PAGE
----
The first day of Bengaluru Literature Festival began with an exuberant session with Aatish Taseer, an author with considerable relations with the Indian subcontinent. He is the son of Indian journalist Tavleen Singh and late Pakistani politician and businessman Salmaan Taseer.

His recently released book “The Twice-Born: Life and Death on the Ganges”, keeps the interest of the reader with its plot being set in the most convenient traditional backdrop. Aatish first came to Benaras when he was eighteen, and now after two decades, he is back to find the traces of past. He is here in search of Brahmins, the caste that had devoted itself in sacred learning. He finds new texture in the emerging changes in the society.

Aatish Taseer was in conversation with Manu S Pillai at the Lit Fest. The book moves from the narrow streets of the temple town of Benaras to Modi rally in Delhi. The story revolves around the culture and politics that has emerged over the years.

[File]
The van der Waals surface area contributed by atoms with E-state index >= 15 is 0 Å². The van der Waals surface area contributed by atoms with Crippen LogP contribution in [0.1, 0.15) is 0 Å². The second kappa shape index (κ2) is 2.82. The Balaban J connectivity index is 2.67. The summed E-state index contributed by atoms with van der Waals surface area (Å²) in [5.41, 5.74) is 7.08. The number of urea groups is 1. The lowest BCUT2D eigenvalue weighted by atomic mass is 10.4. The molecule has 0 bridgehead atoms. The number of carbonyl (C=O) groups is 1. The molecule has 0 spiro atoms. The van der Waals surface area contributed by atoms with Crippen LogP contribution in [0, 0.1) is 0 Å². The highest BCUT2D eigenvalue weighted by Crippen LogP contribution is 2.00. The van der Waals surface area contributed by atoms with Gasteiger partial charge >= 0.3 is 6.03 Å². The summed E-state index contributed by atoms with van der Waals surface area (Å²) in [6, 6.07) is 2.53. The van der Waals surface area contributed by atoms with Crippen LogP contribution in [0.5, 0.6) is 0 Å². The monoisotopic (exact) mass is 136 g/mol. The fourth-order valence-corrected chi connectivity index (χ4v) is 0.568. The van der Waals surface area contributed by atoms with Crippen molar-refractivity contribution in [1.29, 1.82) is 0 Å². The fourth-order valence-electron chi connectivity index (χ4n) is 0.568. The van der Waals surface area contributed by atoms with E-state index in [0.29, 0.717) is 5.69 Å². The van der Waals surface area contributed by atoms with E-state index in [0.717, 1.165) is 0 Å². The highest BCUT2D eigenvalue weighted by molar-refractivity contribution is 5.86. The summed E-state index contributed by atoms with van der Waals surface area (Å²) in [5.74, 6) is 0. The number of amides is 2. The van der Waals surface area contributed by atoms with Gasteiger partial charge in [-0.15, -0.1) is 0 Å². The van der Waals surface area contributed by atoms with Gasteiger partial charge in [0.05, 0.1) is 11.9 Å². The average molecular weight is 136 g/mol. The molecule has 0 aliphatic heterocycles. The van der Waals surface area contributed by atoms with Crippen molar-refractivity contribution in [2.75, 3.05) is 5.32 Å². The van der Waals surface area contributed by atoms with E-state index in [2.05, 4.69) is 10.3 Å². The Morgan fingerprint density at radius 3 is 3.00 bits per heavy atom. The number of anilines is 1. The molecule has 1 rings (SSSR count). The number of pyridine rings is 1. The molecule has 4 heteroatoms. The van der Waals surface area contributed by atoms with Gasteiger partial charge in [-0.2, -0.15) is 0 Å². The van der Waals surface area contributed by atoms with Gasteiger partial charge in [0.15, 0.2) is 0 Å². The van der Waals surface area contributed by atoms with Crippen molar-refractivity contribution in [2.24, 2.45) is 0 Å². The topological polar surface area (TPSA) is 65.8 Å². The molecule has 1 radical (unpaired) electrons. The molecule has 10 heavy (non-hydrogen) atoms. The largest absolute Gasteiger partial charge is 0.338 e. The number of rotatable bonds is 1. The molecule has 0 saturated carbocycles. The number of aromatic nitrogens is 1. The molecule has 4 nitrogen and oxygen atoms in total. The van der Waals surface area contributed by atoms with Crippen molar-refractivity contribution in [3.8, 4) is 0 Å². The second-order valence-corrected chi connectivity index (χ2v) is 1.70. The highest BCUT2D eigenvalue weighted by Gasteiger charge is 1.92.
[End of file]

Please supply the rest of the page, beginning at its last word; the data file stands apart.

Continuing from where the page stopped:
The book has a touch of personal experience. He tries to connect to the roots of the past in much more simple terms. The lively examples in the story make it all the more viable and more interesting.He in his book is not finding Brahmins by birth but with a specific tradition. He, in fact, travels back by learning the language of the highly learnt – Sanskrit.

He, at times, play around with his characters to sometimes advocate the greatness of the hidden culture and at times showcases the urge of modernizing with a hiccup. The book beautifully weaves into stories about a series of people Taseer meets in his journey.

About the Author: Aishwarya A Rajpurohit is a student journalist at National School of Journalism, Bangalore. She presently writes for Bookstalkist.